[Patrick]: When I started thinking about putting a game together, I knew from past experience that I wasn't able to do the graphics myself. For this game to work however it really needed something amazing in that department. The whole idea was to combine a text-interface with modern graphics, to try and capture the best of both worlds. I had begun looking for a world that I could use to slot my concept into, and I ran into the Sci-fi Lab by Tor Frick. Now Tor Frick is a top-level artist who has worked on some amazing titles, so his work is some of the best in the world. He's also very generous and had provided the level (in UDK) for download. Suddenly I had this beautiful 3D world that I could work with.
So how much of the design was dictated by the level? All of it. I basically started from what I had and thought about what sort of story and puzzles might be fun to play. In some ways it was a really good way to do it - It's easy to get bogged down in a universe of infinite possibilities when you have a blank slate, but I had all sorts of limitations. I had a corridor, boxes, and a few rooms. Inventing a plausible story that was also entertaining was very challenging, but also a lot of fun for me.
[AL]: The level itself is apparently a tech demo, made with an extremely limited number of textures. Was this simply a coincidence or did you like the idea of using such a level? Did this affect the game in any way?
[Patrick]: That was just a coincidence. I guess people like Tor Frick get so good at producing incredible work that they need to challenge themselves. To be honest though if he hadn't done something so insanely difficult, he probably would never have released the level itself for people to verify what he had done. A lot of artists produce stunning levels as part of their portfolio, and you get to see some amazing screenshots and videos, but it's rare for them to release everything into the wild.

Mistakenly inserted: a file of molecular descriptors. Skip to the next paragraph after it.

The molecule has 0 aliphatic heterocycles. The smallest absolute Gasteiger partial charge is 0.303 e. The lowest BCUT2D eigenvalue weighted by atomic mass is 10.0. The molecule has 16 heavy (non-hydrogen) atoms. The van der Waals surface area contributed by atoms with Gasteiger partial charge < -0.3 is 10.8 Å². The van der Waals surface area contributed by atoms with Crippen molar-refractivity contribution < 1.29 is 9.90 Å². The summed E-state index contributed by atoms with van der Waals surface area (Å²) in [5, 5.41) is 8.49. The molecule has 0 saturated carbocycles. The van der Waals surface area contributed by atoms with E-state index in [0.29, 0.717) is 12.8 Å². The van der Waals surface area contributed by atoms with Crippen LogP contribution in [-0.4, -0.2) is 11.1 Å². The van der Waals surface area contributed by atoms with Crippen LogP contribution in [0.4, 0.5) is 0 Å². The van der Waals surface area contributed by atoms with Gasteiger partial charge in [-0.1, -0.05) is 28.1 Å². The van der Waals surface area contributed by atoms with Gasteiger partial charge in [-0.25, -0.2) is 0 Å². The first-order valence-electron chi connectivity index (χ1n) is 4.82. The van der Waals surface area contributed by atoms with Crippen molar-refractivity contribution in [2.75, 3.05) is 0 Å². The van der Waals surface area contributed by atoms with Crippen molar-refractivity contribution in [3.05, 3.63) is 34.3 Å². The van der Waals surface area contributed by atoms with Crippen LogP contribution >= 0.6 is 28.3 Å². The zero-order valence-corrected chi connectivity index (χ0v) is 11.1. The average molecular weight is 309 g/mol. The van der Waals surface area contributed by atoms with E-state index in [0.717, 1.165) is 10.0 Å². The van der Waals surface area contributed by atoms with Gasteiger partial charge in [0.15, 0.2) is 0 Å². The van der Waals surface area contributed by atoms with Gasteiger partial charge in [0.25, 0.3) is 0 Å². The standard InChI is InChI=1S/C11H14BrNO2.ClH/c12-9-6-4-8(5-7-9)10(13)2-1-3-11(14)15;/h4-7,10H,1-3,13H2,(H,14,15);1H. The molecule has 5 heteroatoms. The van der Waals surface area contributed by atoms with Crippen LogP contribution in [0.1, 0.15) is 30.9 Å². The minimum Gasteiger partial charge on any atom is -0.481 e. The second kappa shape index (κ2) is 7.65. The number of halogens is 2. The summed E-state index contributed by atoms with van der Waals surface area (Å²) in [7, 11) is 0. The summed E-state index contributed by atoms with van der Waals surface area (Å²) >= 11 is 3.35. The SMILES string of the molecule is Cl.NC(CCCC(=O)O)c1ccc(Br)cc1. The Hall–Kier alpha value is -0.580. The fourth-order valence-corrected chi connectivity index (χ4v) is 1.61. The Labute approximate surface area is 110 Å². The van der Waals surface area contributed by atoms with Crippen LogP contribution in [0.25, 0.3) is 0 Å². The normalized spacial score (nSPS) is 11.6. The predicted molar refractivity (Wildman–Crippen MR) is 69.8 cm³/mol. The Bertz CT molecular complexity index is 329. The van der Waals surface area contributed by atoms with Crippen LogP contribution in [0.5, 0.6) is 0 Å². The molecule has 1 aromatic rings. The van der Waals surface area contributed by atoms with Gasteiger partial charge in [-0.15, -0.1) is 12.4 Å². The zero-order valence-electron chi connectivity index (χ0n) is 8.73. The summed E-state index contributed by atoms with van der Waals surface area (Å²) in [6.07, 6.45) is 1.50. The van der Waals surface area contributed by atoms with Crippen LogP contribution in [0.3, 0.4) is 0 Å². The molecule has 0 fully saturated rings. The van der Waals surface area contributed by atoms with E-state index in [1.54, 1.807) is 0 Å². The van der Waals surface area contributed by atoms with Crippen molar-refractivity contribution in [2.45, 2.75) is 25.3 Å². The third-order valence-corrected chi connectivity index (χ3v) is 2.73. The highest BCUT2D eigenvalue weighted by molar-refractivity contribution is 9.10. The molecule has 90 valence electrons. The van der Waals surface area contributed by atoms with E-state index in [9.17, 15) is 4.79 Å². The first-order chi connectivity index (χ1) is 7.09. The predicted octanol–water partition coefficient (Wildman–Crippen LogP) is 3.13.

[AL]: Instead of the standard cursor select for first-person based interfaces you went with the unique whole-window select/look. Can you walk me through your reasons for this design decision?
[Patrick]: One of the difficulties with this type of game is that you can't look at something and click on it to see if it's something that can be manipulated in the game. You have to describe it in text. I didn't want people to be hunting for the correct noun when describing something so having the AI list everything it has detected was a convenient way to give people a hint. It was a tradeoff though. It would have been nice to have people not be able to shortcut things by just randomly looking everywhere, but it would also have been incredibly frustrating.
[AL]: You have stated that this game is an experiment to see if this combination of features works. Do you consider it a success? Do you think this adventure style could ever be commercialised, turned into a fully-fledged subgenre, or ever be more than simply a one(or two)-off experiment?